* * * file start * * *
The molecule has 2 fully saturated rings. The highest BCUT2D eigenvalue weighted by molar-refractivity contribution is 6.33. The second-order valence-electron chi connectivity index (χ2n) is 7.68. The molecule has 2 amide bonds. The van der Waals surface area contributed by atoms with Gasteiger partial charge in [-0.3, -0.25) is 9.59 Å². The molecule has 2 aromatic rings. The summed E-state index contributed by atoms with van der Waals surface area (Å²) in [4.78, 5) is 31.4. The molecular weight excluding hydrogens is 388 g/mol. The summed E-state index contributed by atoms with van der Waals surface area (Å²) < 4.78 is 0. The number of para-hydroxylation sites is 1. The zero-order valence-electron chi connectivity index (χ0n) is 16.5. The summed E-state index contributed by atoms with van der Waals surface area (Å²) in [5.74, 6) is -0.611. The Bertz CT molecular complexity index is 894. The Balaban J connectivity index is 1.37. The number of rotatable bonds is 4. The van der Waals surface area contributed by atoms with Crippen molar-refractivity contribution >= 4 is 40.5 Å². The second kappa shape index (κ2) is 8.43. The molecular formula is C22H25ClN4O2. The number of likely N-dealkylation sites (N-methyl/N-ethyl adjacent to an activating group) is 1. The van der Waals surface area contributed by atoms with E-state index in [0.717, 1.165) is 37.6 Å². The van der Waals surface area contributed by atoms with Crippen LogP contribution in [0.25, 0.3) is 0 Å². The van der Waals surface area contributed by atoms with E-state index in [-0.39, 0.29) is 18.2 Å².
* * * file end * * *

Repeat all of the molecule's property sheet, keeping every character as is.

The molecule has 2 fully saturated rings. The highest BCUT2D eigenvalue weighted by molar-refractivity contribution is 6.33. The second-order valence-electron chi connectivity index (χ2n) is 7.68. The molecule has 2 amide bonds. The van der Waals surface area contributed by atoms with Gasteiger partial charge in [-0.3, -0.25) is 9.59 Å². The molecule has 2 aromatic rings. The summed E-state index contributed by atoms with van der Waals surface area (Å²) in [4.78, 5) is 31.4. The molecular weight excluding hydrogens is 388 g/mol. The summed E-state index contributed by atoms with van der Waals surface area (Å²) < 4.78 is 0. The number of para-hydroxylation sites is 1. The zero-order valence-electron chi connectivity index (χ0n) is 16.5. The summed E-state index contributed by atoms with van der Waals surface area (Å²) in [5.74, 6) is -0.611. The Bertz CT molecular complexity index is 894. The Balaban J connectivity index is 1.37. The number of rotatable bonds is 4. The van der Waals surface area contributed by atoms with Crippen molar-refractivity contribution >= 4 is 40.5 Å². The second kappa shape index (κ2) is 8.43. The molecular formula is C22H25ClN4O2. The number of likely N-dealkylation sites (N-methyl/N-ethyl adjacent to an activating group) is 1. The van der Waals surface area contributed by atoms with E-state index in [0.717, 1.165) is 37.6 Å². The van der Waals surface area contributed by atoms with Crippen LogP contribution in [0.25, 0.3) is 0 Å². The van der Waals surface area contributed by atoms with E-state index in [-0.39, 0.29) is 18.2 Å².